In the Journals

Psychiatric comorbidity influenced fibromyalgia patients’ sexual satisfaction

Psychiatric comorbidity had a greater influence on sexual satisfaction of patients with fibromyalgia compared with the disease itself, according to study results.

Researchers in Pisa, Italy, studied 100 women with fibromyalgia (FM; mean age, 47.8 years) and 40 age-matched healthy women (controls; mean age, 45.3 years). Structured Clinical Interview for DSM-IV Axis 1 Disorders-Patient Edition was used for psychiatric diagnosis. Index of Sexual Satisfaction (ISS) was used to measure sexual satisfaction. Fibromyalgia Impact Questionnaire (FIQ), tender point (TP) count and visual analogue scale (VAS) also were used.

The presence or absence of psychiatric comorbidity in patients with FM (all FM, only FM, FM with a lifetime psychiatric disorder, FM with a current psychiatric disorder) was used for data analysis.

Twenty-four patients with FM and current psychiatric comorbidity had ISS values significantly higher (41.5 ± 17.5) than the 45 patients with only FM (27.3 ± 17.4; P<.05) and controls (24.1 ± 12.8; P<.01). The patients with current psychiatric comorbidity had significantly higher FIQ values (68.4 ± 13.5) compared to those of patients with only FM (55.7 ± 17.9; P<.005). VAS pain or TP count did not have significant differences between the three patients groups.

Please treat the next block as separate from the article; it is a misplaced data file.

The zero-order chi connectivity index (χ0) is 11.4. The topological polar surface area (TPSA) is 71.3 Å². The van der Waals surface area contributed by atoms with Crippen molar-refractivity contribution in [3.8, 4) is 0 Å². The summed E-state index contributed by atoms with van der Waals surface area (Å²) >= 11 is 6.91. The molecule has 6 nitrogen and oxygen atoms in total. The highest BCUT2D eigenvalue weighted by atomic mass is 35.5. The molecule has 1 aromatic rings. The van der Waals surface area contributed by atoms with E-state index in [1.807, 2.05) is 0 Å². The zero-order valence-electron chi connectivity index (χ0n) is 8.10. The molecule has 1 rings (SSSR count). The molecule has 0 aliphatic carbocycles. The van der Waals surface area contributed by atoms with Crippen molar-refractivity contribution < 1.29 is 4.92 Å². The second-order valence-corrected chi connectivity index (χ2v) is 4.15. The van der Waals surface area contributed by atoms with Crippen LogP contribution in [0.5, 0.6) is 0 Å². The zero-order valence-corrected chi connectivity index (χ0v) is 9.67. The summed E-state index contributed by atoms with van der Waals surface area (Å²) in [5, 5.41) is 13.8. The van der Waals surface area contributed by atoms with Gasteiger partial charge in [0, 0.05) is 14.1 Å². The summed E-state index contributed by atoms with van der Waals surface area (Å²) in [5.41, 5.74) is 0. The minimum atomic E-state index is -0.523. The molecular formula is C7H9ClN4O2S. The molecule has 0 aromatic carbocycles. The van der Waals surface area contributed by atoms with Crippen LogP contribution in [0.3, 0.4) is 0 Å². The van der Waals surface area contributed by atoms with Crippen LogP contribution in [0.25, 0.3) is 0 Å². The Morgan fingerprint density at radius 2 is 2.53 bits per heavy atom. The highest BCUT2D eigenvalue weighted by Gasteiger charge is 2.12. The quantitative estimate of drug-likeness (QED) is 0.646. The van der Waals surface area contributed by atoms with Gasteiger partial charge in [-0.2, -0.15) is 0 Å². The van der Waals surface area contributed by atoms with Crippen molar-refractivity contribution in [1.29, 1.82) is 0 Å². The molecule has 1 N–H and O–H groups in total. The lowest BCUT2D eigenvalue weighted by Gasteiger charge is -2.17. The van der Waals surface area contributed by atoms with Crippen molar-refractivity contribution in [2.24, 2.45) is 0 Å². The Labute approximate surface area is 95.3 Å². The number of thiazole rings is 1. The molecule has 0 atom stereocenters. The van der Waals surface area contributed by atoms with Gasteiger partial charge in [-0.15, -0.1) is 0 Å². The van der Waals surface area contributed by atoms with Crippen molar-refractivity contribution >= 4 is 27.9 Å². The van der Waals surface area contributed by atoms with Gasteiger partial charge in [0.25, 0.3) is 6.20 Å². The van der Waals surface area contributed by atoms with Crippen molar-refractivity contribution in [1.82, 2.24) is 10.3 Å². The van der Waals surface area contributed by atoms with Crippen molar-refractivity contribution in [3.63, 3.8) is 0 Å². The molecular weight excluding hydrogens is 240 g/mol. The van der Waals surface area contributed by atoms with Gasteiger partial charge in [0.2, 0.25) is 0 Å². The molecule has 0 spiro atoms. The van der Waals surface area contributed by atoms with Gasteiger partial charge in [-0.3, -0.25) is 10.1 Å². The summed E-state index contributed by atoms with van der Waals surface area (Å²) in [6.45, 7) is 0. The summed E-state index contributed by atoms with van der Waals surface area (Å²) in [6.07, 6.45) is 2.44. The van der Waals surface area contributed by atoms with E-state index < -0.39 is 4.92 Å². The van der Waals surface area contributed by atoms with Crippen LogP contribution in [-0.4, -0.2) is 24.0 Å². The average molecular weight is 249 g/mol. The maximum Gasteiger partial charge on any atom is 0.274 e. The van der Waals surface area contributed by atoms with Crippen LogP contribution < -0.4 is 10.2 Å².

“Sexual satisfaction of FM patients, measured by the ISS, is affected by the presence of psychiatric comorbidity,” the researchers concluded. “In particular, the presence of current psychiatric disease appears to have considerable weight in the sexual part of the relationship, suggesting that emotions may play a crucial role in the sexual health of FM patients.

“Given the importance that the issue of sexual aspects has in relation to the quality of life, we support the importance of an interdisciplinary treatment. The assessment of psychiatric comorbidity should be included in the routine diagnostics of FM in order to develop prevention and treatment strategies in collaboration with gynecologists and psychiatrists.”

Disclosure: The researchers report no relevant financial disclosures.